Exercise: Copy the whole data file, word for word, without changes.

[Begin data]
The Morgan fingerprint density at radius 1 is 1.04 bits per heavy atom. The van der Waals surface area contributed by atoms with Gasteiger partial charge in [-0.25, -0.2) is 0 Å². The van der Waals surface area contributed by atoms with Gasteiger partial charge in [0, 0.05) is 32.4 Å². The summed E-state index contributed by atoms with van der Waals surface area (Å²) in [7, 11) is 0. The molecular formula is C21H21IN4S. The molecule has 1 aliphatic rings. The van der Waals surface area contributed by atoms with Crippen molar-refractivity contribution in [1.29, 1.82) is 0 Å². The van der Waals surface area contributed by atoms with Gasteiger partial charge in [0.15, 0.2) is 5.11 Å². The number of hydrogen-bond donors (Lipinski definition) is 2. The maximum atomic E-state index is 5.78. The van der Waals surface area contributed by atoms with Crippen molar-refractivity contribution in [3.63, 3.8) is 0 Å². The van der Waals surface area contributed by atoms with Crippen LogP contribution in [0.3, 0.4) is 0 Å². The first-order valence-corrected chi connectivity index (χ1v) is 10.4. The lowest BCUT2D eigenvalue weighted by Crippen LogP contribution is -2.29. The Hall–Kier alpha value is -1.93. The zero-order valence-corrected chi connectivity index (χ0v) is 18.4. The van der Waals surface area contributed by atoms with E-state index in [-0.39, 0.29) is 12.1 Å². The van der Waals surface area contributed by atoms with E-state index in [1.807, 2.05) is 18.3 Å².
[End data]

The Morgan fingerprint density at radius 1 is 1.04 bits per heavy atom. The van der Waals surface area contributed by atoms with Gasteiger partial charge in [-0.25, -0.2) is 0 Å². The van der Waals surface area contributed by atoms with Gasteiger partial charge in [0, 0.05) is 32.4 Å². The summed E-state index contributed by atoms with van der Waals surface area (Å²) in [7, 11) is 0. The molecular formula is C21H21IN4S. The molecule has 1 aliphatic rings. The van der Waals surface area contributed by atoms with Crippen molar-refractivity contribution in [1.29, 1.82) is 0 Å². The van der Waals surface area contributed by atoms with Gasteiger partial charge in [0.15, 0.2) is 5.11 Å². The number of hydrogen-bond donors (Lipinski definition) is 2. The maximum atomic E-state index is 5.78. The van der Waals surface area contributed by atoms with Crippen molar-refractivity contribution in [3.63, 3.8) is 0 Å². The van der Waals surface area contributed by atoms with Crippen LogP contribution in [0.3, 0.4) is 0 Å². The first-order valence-corrected chi connectivity index (χ1v) is 10.4. The lowest BCUT2D eigenvalue weighted by Crippen LogP contribution is -2.29. The Hall–Kier alpha value is -1.93. The zero-order valence-corrected chi connectivity index (χ0v) is 18.4. The van der Waals surface area contributed by atoms with E-state index in [-0.39, 0.29) is 12.1 Å². The van der Waals surface area contributed by atoms with E-state index in [1.807, 2.05) is 18.3 Å².